It is well reported that brands with purpose outperform their peers; often attracting and retaining the best talent, providing a real point of difference for consumers. Unilever announced strong results that support this notion with purpose led brands in their portfolio growing 69% faster than the rest of the business and delivering 75% of the growth.
The results of our 2019 Prophet Brand Relevance Index® (BRI), which speaks to 12,200 consumers in the UK to understand the brands most indispensable to their lives, shows that many of the brands successfully soaring up the rankings are the ones centred on clear, authentic purposes. Brands like Lush, Ikea and Disney have all seen their relevance with British consumers increase over the past 12 months.
Purpose exists to differing degrees in organisations and even for those that are truly purposeful, there is an ongoing journey to maintain the conversation and engagement with consumers in order to stay responsive in an ever-changing world.
Here, I outline three fundamentals to help brands on their journey to becoming truly purpose-led:
1. Identify a purpose rooted in truth
A purpose cannot just be invented. It is not just a slogan or a campaign. A real purpose is the reason why a brand or company exists, and what it wants to achieve. It is at the core of what makes the brand relevant because it is in the DNA of the company. Ikea, for example, stays true to its guiding principle to ‘create a better everyday for the many people.’ Even as Ikea continues to grow, its relentless focus on bringing design to the masses in a way that is authentic and transparent has manifested itself across the entire business model. This year, the brand jumped up 10 spots in our BRI, to sit comfortably at 18.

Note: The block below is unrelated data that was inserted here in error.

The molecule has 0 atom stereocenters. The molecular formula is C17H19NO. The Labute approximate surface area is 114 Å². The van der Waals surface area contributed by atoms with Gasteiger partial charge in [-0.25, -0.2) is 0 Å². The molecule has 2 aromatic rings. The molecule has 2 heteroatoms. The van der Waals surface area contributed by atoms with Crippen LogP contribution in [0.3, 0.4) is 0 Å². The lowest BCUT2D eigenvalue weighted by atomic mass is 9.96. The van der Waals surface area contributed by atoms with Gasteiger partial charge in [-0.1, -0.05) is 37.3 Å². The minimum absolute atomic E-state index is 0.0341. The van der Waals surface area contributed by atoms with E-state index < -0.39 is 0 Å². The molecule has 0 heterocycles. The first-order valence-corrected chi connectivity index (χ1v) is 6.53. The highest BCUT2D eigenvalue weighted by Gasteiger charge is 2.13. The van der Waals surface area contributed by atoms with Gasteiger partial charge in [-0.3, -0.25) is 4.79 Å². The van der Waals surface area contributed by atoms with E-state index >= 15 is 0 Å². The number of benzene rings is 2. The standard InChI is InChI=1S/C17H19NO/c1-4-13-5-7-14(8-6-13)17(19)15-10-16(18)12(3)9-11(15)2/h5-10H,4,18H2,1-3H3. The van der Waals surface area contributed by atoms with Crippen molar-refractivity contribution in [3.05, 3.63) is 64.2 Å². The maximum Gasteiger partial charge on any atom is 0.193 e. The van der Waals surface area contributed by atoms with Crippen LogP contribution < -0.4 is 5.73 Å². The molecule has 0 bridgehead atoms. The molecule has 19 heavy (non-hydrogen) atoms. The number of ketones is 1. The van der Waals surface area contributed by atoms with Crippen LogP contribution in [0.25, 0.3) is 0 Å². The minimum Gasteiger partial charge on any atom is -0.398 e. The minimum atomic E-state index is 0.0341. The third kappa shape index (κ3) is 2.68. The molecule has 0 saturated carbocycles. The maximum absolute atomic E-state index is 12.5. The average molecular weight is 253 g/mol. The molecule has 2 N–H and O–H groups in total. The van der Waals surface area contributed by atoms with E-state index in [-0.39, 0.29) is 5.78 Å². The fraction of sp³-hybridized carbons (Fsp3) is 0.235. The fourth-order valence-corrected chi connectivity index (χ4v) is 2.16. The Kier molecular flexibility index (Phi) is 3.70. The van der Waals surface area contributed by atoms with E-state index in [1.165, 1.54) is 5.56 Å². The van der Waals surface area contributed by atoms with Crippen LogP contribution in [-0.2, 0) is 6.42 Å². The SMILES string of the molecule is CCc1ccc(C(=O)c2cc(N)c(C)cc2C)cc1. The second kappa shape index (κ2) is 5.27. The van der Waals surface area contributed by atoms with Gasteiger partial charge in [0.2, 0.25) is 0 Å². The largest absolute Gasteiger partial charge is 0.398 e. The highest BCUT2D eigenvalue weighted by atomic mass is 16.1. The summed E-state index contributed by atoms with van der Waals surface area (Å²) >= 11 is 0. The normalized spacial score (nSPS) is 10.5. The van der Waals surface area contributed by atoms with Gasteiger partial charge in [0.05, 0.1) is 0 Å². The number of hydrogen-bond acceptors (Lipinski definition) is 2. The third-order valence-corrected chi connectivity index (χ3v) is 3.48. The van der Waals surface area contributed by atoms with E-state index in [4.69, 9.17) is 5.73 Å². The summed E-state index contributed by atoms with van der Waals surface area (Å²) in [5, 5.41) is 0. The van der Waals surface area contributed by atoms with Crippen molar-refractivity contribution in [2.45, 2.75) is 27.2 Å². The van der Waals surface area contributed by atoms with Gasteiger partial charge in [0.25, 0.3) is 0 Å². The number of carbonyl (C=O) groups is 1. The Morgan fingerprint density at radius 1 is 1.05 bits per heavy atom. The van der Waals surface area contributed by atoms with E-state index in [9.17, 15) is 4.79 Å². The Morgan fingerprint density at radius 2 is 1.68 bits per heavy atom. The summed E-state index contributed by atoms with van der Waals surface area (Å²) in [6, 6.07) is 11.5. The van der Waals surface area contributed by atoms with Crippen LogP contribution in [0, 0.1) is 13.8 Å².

2. Articulate the ‘why’
A purpose should inspire its audience, acting as a rallying cry for its employees as well as a demonstrative signal to the outside world of the values and belief system behind the company. To drive impact, the purpose must resonate with hearts and minds.
A great example of this is Disney, which climbed to No. 14 in the Index with its simple and inspiring purpose: make people happy. Not only is this rooted in the organisation’s DNA, but it inspires across all levels of the organisation and drives behaviours in the pursuit of constantly increasing happiness. This single unifying principle speaks to the heart. And when a purpose speaks to the heart it has the power to truly inspire change.
3. Activate with conviction
A brand with purpose doesn’t make empty, albeit appealing and cleverly executed, claims. It actually uses its brand purpose as a yardstick to measure what they do and how they do it. Brands that possess purpose have a clear conviction; they don’t just talk, they act too. Purpose drives relevance and perceptions, but to do so employees and customers need to know about it.
Lush has long been a proponent for cruelty-free and vegan products. And whilst much has been made of previous campaigns what constantly remains at the core of their actions is a real conviction. Lush doesn’t just talk about the environment, it acts on it. It is a big deal to put your conviction above profit but that’s precisely what the brand did on Friday 20th September when it closed its stores and website to lend its voice to the climate crisis. It is no wonder Lush powered into the top 10 this year, with British consumers scoring it highest on relevance measures such as ‘has a set of beliefs that align with my own’ and ‘lives up to its promise.’
Brands need to learn that it’s actions and not ads that make the difference. To build a relentlessly relevant brand, and perhaps move through next year’s Index, you must identify your organisation’s true brand purpose, articulate it well to employees and customers, and activate it for the world to see.
If your brand is ready to further develop its true brand purpose in order to unlock uncommon growth, let’s set up a time to discuss. Our team of strategic consultants is ready to help you chart the course.